The T3SS is functionally regulated on different levels. (A) The activity of the T3SS is influenced by various external cues (indicated by vertical arrows), including host cell contact, the level of previously injected effectors, and the local pH and oxygen concentration. Additional signals and the pathways that integrate these signals and relay them to the T3SS are currently unknown (indicated by red X). (B/C) Both the localization of EGFP-labeled T3SS components (fluorescence micrographs in B) and the clustering and distribution of injectisomes (marked in red in cryo-electron tomograms in C) are directly influenced by external conditions. (D) Localization and dynamics of SctD molecules in the inner membrane at and external pH of 7 (top) and 4 (bottom). Adapted from Diepold et al., 2015, Kudryashev et al., 2015, and Wimmi et al., 2020.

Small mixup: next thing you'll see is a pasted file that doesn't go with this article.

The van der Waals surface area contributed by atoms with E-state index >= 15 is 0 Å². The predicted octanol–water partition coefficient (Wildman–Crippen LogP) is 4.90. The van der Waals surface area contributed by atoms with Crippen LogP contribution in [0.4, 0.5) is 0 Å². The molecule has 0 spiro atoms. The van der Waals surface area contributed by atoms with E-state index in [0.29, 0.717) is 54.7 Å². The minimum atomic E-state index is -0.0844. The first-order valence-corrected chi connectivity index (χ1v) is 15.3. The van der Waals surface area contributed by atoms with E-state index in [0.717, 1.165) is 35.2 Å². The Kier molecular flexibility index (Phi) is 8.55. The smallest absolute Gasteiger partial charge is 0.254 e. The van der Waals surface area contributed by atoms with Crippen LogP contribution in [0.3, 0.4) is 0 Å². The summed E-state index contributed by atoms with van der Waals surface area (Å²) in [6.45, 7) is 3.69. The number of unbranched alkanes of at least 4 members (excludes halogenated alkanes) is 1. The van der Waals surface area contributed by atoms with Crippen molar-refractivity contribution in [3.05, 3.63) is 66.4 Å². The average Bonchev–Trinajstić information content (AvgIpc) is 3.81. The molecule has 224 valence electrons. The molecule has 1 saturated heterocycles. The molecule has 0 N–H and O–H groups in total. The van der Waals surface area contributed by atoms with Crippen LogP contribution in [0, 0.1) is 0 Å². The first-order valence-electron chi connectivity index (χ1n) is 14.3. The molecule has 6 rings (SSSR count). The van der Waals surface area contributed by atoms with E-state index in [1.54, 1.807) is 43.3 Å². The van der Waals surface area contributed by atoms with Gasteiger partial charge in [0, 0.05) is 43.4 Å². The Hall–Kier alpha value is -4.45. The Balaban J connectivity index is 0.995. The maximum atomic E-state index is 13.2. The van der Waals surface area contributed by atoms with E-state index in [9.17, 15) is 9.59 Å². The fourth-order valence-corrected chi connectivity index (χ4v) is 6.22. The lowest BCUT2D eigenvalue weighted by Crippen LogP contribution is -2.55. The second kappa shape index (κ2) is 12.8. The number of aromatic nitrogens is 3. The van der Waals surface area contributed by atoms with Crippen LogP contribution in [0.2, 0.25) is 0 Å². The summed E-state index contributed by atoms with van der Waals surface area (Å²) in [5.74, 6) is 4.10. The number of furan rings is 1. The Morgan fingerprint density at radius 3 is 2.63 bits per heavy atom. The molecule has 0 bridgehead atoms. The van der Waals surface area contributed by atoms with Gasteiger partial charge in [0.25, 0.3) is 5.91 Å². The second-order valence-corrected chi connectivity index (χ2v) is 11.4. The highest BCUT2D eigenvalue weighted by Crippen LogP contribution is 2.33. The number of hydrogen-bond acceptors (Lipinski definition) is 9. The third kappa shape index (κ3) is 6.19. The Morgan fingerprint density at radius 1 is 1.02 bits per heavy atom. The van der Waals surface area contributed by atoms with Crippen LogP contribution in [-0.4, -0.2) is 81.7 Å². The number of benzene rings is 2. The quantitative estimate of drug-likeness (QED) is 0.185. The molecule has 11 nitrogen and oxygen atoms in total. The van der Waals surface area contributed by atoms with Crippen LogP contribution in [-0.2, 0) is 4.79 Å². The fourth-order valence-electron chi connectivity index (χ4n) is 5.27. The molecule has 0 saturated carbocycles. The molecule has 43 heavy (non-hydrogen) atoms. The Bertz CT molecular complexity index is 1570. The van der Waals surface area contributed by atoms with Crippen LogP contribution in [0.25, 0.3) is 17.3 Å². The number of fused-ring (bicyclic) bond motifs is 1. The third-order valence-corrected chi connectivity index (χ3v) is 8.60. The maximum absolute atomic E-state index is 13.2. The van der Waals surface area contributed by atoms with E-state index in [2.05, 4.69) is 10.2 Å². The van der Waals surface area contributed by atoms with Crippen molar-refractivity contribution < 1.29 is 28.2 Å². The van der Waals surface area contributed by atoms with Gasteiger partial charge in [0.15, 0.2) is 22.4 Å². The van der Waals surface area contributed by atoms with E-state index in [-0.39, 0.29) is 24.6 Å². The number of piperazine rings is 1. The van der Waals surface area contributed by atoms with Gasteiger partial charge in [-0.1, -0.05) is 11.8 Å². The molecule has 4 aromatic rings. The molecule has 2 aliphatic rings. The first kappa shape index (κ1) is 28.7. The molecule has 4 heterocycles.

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Controlling the T3SS in health and disease

The better understanding about the molecular function and regulation of the T3SS that we want to achieve has important practical implications, and we directly apply our research results to be able to efficiently control the function of the T3SS. By comparing regulatory principles of the T3SS of various pathogens during infection, we can identify conserved targets that allow to inhibit toxin delivery, and subsequently virulence, in many important pathogens. In addition, we use our knowledge on the regulation of the T3SS to engineer bacteria, for example for controlled protein delivery to host cells through the T3SS.